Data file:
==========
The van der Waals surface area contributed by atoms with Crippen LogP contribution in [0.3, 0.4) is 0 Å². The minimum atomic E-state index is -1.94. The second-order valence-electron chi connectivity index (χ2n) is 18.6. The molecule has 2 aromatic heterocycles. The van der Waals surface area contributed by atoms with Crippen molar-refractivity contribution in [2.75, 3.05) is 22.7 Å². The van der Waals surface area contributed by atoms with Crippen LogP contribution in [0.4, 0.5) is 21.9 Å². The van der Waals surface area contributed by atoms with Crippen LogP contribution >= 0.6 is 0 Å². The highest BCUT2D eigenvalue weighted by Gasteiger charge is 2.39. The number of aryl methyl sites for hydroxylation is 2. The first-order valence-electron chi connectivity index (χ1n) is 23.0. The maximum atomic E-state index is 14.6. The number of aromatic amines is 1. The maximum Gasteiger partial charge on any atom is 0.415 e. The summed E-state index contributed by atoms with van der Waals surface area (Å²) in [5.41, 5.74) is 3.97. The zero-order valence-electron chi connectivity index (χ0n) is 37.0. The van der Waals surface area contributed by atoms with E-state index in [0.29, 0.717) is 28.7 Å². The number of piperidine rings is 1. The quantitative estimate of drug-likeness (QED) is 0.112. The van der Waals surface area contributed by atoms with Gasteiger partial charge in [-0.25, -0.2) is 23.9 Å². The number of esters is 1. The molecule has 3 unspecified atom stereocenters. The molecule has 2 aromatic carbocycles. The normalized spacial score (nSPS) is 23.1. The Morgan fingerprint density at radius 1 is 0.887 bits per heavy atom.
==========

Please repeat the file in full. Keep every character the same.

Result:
The van der Waals surface area contributed by atoms with Crippen LogP contribution in [0.3, 0.4) is 0 Å². The minimum atomic E-state index is -1.94. The second-order valence-electron chi connectivity index (χ2n) is 18.6. The molecule has 2 aromatic heterocycles. The van der Waals surface area contributed by atoms with Crippen molar-refractivity contribution in [2.75, 3.05) is 22.7 Å². The van der Waals surface area contributed by atoms with Crippen LogP contribution in [0.4, 0.5) is 21.9 Å². The van der Waals surface area contributed by atoms with Crippen LogP contribution >= 0.6 is 0 Å². The highest BCUT2D eigenvalue weighted by Gasteiger charge is 2.39. The number of aryl methyl sites for hydroxylation is 2. The first-order valence-electron chi connectivity index (χ1n) is 23.0. The maximum atomic E-state index is 14.6. The number of aromatic amines is 1. The maximum Gasteiger partial charge on any atom is 0.415 e. The summed E-state index contributed by atoms with van der Waals surface area (Å²) in [5.41, 5.74) is 3.97. The zero-order valence-electron chi connectivity index (χ0n) is 37.0. The van der Waals surface area contributed by atoms with E-state index in [0.29, 0.717) is 28.7 Å². The number of piperidine rings is 1. The quantitative estimate of drug-likeness (QED) is 0.112. The van der Waals surface area contributed by atoms with Gasteiger partial charge in [-0.25, -0.2) is 23.9 Å². The number of esters is 1. The molecule has 3 unspecified atom stereocenters. The molecule has 2 aromatic carbocycles. The normalized spacial score (nSPS) is 23.1. The Morgan fingerprint density at radius 1 is 0.887 bits per heavy atom.